10.) I love the silver scent of frankincense. I miss it when I leave Oman.
9.) I love being able to hear the adhan (call to prayer) although this does happen anywhere in the world where Muslims are in majority.
8.) Abaya fashion. As a Muslim woman, I love abayas, caftans, scarves, all that, so in Oman, I always find what I want or I can get it made.
7.) I love that Omani women are so friendly. Compared to other GCC states, you'll have the easiest time making local friends in Oman, and even if you marry a local, you won't get death stares ALL the time;).
6.) I love the coast, the beaches, grilled mishakeek, camping, fishing, all that.
5.) As a history lover, exploring countless forts and castles and bronze age sites of archeologicial significance is totally how I love to spend my weekends (and work too, if I had my way).
4.) Photography-photo wise Oman is very pictureesque.
3.) Omani coffee-I am addicted. Other flavours, like rose, frankincense, cardamom, are always with me and they have changed how I think of food.
2.) Islamic books are much easier to find here than the land far and away. Actually, much easier than in any other Arab/Muslim country. Oman does not control religious freedom, and as a Sunni, I have had a chance in Oman, to read about the beliefs of others, Shia, Ibadhi, etc... along with reading from Sunni sources. As I can read four books over a week, this is great for me. Also, I guess, this lack of "hate" for other Muslims, its absence, is part and par of that. The mentality, of those folks are weird but not harmful, rather than, lets judge them and kill them or in the least, make them small, and exclude them, wins me over.
1.) As a Muslim woman, but yet, not Omani, I love the freedom of Oman to be what I want to be, do what I want to do. I haven't found that in many places in the Arab world, or place in the world where Arabs are in majority or control majority thought.
0.) Because I had a list of only ten things I love, I also love the winter and evening weather.
10.) How some people think of maids or workers.
9.) The fact that even though there are more mosques around, I go less, due to the language barrier. My Arabic sucks so attending lectures is hard, unless it is more mundane subjects I already know well enough. I am terrible at learning languages. And what I learn, even to the point of partial fluency, I forget if I don't use it. And grammer and me, totally suck together.
8.) I miss vintage shopping and antique shopping. They just don't really exist here, and I feel I am missing part of my soul because of that, ha ha ha.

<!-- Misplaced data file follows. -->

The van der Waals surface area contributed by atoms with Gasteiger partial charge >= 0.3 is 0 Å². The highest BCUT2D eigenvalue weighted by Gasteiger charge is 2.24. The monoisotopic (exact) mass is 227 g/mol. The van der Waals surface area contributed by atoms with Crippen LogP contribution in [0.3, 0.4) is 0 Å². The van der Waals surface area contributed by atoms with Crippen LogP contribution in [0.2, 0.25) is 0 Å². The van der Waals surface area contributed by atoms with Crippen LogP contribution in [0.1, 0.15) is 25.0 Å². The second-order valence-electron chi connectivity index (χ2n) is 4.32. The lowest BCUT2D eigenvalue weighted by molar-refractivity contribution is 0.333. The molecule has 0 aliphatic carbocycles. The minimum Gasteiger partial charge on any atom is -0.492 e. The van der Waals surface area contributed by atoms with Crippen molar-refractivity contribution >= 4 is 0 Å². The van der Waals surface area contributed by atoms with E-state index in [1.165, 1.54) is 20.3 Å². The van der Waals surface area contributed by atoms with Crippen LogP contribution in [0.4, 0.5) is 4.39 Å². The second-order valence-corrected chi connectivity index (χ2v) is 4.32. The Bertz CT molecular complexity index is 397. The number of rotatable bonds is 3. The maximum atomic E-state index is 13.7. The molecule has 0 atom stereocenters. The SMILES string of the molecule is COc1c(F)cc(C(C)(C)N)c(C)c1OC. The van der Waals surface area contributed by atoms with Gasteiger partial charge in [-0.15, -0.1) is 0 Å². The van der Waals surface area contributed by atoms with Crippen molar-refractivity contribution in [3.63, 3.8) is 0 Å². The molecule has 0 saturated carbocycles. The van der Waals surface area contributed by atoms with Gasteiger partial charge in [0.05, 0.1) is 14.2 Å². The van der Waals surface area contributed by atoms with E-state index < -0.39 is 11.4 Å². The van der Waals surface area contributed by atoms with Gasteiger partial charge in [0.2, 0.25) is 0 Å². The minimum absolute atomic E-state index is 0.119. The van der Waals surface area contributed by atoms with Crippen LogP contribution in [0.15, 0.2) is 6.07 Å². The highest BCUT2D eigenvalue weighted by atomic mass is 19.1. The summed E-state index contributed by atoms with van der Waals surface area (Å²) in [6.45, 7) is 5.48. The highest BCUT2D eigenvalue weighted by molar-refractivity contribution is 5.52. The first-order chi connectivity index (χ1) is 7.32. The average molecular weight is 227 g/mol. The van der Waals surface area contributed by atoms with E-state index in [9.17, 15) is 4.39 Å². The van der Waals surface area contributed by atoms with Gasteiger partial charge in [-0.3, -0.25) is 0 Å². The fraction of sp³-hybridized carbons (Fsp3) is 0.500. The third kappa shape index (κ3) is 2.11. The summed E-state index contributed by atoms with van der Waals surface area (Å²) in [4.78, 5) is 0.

7.) Omani men are too friendly, i.e stalkerish, creepy (not all of them, but any of the ones I encounter while walking alone are),and they often ruin walking or exploring places alone.
6.) The summer and daytime weather can be too hot to do too much outside, which limits me to boring stuff, like malls, or exploring places I have already seen, museums, etc.
5.) The cost of eating out for such a small selection of cuisines. I miss Vietnamese, I miss actual Italian, I miss Moroccan, I miss Irish, I miss British pub food, I miss French, I miss West Coast... the list goes on and on.
4.) Public transit is non-existent. Serriously, serriously, I miss my home city, for walking, and ease of getting around.
3.) The lack of skilled trades. Getting anything done in Oman is a hassle in terms of electricians, plumbers, elevator maintenance, etc...
2.) Bureaucracy in government. And at the office. Getting anything done is a mystery as to how to do it, takes 3 x longer than is is supposed to, there is no transparency, and sometimes, corruption. And I understand, I contribute to it when I bribe the IT guys with sandwiches and tea in order to have them fix my software issues, but hey, I can't wait 4 months!!!!!!
1.) Omantel. Sucks. Internet, sucks. Skype blocked, sucks. The cost of calling in Oman and internationally, sucks. Getting someone to come hook you up for wireless.... a year to never.
0.) Omani cultures impact on me, being quieter, being less fashionable, being less well-rounded, being less hopeful of the future for my daughter in terms of rights and freedoms,